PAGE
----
Indeed, I survived the Luxembunker, but I’m not sure the delegations will.
I got home at 23.30, sank down on my couch with my wife and watched a movie, and I’ll go get myself a nice snack and enjoy it in my robe as soon as I’ve finished writing this.
That’s not what the ministers and their delegations are experiencing.
The interpreters at the Agriculture Ministers’ meeting were scheduled to be on duty until midnight, we learned this afternoon. Later, people familiar with the matter informed us journalists, there will be nightly discussions and general haggling into the wee hours, until times probably ujnknown to the rest of mankind, and then they’re supposed to be back at tomorrow’s leg of the meeting starting at 10.00. (I won’t be at Day Two for other reasons, but that’s another story.)
Moreover, since these are ministers and delegations from all the four…teen corners of the EU, most of them have had to set off at who knows what hour this morning – some testified to having rolled out of bed at 05.00. A full 24-hour shift… followed by another one. And then back to the usual soup of urgent issues, parliamentary questions, documents and issues piling up, public visits, meetings with voters, industrialists, organisations, reporters digging their noses in the wastepaper baskets, etc etc etc etc.
The fun thing is that the EU – well, not the Agriculture Ministers, but still – has recently adopted a working hours directive that severely curbs workers’ ability all over the whole EU to work too long hours. Hospitals and other shift-working places have already had to reschedule their staff quite extensively to comply with the new rules.
And yet… the EU ministers fail to apply the working hour rules to themselves.
I raised this issue with one delegation member, who immediately promised that the EU’s new working hour rules would most certainly be applied when her country took the rotating presidency. Or so we hope.
But as I sit here, comfortable and snug in my sofa in my own home with my family close by, I can’t help but think. Yes, their jobs may be well paid. Yes, they may have all earthly power and glory within their area at their command or something like that. Yes, they may even be flying Learjets through the night.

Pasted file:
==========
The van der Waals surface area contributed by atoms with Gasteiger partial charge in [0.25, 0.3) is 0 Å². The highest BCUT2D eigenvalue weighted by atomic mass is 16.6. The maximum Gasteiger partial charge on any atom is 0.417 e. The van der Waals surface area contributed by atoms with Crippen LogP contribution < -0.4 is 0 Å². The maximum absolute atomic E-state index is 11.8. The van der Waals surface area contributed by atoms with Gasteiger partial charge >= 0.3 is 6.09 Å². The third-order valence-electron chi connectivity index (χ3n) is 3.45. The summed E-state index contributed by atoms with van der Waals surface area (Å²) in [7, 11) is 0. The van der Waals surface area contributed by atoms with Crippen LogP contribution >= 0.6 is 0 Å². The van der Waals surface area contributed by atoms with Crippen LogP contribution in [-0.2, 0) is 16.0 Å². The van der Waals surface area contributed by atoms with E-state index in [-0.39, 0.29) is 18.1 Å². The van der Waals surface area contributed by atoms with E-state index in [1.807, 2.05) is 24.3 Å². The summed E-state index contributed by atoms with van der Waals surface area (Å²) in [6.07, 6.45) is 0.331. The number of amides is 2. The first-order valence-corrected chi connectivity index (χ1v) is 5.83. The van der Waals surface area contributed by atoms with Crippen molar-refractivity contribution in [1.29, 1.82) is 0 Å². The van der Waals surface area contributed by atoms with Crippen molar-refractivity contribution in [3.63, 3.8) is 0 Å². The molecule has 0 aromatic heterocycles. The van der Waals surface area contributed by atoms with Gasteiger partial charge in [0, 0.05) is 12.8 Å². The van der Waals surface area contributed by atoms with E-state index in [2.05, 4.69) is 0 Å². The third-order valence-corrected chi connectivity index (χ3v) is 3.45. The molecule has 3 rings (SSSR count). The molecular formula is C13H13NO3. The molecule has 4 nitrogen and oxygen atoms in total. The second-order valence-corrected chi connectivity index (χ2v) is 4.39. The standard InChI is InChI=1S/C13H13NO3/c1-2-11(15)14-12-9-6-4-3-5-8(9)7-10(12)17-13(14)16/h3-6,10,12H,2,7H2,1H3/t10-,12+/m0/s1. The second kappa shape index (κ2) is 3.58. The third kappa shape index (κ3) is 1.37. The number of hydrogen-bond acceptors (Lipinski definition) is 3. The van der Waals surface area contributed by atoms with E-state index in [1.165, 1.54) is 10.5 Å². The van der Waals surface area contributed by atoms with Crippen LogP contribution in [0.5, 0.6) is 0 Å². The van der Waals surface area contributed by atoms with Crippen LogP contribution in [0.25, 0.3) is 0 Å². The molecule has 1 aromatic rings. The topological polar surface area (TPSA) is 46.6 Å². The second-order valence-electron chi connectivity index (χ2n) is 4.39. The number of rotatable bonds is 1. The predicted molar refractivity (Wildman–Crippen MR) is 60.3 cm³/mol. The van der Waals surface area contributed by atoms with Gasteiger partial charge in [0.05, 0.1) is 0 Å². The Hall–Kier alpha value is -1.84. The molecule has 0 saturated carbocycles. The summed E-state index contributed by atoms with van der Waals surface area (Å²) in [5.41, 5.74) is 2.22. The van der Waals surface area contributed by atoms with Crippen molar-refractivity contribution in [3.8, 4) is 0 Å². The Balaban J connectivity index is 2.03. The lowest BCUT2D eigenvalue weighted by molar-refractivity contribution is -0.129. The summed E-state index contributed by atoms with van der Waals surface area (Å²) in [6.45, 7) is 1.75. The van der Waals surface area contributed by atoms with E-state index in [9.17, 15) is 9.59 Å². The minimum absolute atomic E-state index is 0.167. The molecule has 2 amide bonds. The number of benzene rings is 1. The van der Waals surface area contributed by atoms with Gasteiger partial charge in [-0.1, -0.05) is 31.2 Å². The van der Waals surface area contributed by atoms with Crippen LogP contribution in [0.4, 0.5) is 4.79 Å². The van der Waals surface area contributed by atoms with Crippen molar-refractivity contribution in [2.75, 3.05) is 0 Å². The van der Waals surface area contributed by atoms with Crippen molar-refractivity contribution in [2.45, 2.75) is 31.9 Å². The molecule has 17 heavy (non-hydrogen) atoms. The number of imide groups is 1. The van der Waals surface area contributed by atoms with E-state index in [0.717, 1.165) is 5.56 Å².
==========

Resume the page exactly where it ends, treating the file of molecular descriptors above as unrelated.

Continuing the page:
But for all the perks and fringe benefits in the world… I certainly wouldn’t like to trade places with them.
Still no name in sight concerning who held the pen when putting the Berlin declaration into text. Bah, I knew it! It was probably the product of a committee, or written by Frau Dr Merkel herself. Just when you thought it was going to get entertaining.
Anyway. As always, it’s a fun sport to sift through the layers of political science nonsense to see what is not in the text.
One such thing is to read the penultimate paragraph in the declaration and see how they wriggle around trying to avoid using the word “Constitution”. Germany wants one, the French, Dutch, British and other assorted people do not, and the general sentiment in most other countries seems to be “let’s not ask” for fear of getting the wrong answer.
Having a Constitution for the EU is the final nail in the coffin for national supremacy, and the cradle for a European superstate, the reasoning behind that goes. (I’m not quite sure how something can be both a nail and a cradle at the same time, but that’s beside the point.)
So, in order to make everyone happy, Ms-Dr-Merkel’s-secretary-or-whoever-the-unlucky-fellow-was-who-had-to-write-the-final-draft had to try to write “let’s get us a Constitution before 2009” without actually writing “let’s get us a Constitution before 2009”. The resulting euphemistic acrobacy can be enjoyed ->here<-.
Christianity was also deined access in the final round, in spite of heavy lobbying on its part by especially the Poles, at least for a mention.